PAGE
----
More articles Saturday 19 August 2017 9:23pm
Novelist Zadie Smith Reveals She is to Publish a Collection of Short Stories at the Edinburgh International Book Festival
Novelist Zadie Smith has revealed she is to publish a collection of her short stories, having grown “more confident” about writing them.
Asked why she had not already done so, Smith replied: “Actually, I think I’m about to…I just never felt very good at it. It’s different from America, where people are trained from a very early age to read short stories, to be preoccupied by them, to create these perfect forms. I always thought mine were a bit like a novel squished into a short story, so I found them a bit ungainly, and also way too long.
“But over time there are now quite a collection of them, so I think I will collect them and maybe add a few more. I’ve become a bit more confident in doing them, partly probably because of America, and reading so many, and being involved in these journals like the New Yorker and New York Review [of Books].”
Smith was speaking at the Edinburgh International Book Festival about her most recent novel, Swing Time, and also her career, which has taken her from a north London comprehensive to a tenured position at New York University where she teaches creative writing. Event chair Stuart Kelly asked how she combined the two cities (and countries) in her writing.
“It’s a bit schizophrenic,” Smith told a sell-out crowd. “I really never sat down with the intention aged 22 to write some endless epic series of novels set in Willesden, that was not the dream of my life, but a lot of fiction is subconscious, that’s something you realize with age: you return to things that you don’t even particularly want to return to, but you go there anyway.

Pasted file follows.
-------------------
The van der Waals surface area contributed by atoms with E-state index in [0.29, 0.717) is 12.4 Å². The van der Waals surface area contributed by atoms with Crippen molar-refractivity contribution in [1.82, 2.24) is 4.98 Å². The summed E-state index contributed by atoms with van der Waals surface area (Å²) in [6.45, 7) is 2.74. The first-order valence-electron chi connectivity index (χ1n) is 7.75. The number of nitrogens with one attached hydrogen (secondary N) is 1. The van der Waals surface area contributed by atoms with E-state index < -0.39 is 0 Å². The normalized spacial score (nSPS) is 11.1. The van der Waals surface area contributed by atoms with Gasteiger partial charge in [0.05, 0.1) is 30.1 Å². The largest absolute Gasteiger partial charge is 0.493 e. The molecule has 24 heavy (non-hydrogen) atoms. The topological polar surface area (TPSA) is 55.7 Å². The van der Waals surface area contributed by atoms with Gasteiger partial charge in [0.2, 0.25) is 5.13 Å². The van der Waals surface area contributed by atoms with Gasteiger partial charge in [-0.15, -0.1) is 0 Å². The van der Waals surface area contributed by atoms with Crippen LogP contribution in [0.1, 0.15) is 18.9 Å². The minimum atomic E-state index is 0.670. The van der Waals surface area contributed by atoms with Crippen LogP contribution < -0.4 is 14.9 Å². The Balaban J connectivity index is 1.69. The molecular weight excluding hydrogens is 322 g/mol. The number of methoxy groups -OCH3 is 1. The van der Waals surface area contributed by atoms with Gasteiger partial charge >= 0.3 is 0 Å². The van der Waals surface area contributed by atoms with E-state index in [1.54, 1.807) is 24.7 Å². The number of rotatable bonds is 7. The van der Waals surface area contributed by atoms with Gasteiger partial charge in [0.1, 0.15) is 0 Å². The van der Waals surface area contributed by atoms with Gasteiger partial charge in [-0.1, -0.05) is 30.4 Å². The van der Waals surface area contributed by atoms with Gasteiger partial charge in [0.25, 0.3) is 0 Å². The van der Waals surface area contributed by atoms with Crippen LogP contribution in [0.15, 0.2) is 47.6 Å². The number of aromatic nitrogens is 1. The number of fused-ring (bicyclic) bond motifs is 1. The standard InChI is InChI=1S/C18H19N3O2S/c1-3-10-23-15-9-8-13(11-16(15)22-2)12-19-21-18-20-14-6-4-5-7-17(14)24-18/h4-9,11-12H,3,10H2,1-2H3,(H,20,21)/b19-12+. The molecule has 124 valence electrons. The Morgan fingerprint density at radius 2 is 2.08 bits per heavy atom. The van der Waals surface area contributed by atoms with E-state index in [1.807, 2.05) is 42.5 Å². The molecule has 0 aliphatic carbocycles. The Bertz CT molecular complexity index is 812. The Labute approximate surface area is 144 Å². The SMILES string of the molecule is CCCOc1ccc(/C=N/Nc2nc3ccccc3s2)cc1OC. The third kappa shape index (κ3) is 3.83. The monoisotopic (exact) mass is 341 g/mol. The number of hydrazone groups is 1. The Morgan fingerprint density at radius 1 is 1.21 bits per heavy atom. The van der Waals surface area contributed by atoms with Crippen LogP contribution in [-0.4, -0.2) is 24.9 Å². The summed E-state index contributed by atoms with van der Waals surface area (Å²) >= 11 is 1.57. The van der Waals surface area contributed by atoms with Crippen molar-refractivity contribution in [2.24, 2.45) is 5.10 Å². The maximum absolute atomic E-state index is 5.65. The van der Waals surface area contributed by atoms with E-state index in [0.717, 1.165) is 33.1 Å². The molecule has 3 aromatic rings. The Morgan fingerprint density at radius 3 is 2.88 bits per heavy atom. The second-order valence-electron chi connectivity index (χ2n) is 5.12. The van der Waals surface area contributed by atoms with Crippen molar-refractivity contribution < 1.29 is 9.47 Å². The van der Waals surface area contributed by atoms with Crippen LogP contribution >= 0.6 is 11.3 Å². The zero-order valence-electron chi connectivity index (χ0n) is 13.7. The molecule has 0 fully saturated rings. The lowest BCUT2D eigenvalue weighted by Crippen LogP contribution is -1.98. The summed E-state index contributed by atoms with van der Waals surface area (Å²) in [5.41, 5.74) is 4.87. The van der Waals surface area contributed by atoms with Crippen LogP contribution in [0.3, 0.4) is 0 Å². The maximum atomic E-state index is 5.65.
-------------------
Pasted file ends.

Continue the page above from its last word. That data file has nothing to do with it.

“So, part of it is a preoccupation for sure, although I imagine with this one [Swing Time] it’s pretty much over. And then the American side is just a fascination with the form there, a completely different kind of technique and particularly the magazines, the literary magazines, which made a big impression on me when I went over. So, a lot of the stories I’ve written in the past decade have been American-based, like [I am] inching a toe in the water to a completely different voice.”
Smith also revealed that she found it “very hard” to write about violence. “My novels don’t really fit that action,” she said. “I have a hard time with that kind of brutality, but I really admire it in other people’s fiction, I really admire fiction that is able to encompass those kind of acts, ‘cause they’re very hard to write about. It’s like a glare or something, it’s so bright that it’s hard to see clearly through it.”
And asked about the importance of an author’s race, Smith said she did not “aim to be colour blind” in judging a writer’s work. “To me, specificity is beauty,” she said, “I love exactly that. I love the Evelyn Waugh-ishness of Evelyn Waugh…that matters to me, not this kind of blind ‘oh, it’s just good, it’s so good, I didn’t even see her colour’. No, I want you to see my colour, it’s important, this is who I am. That has to be seen and discussed.”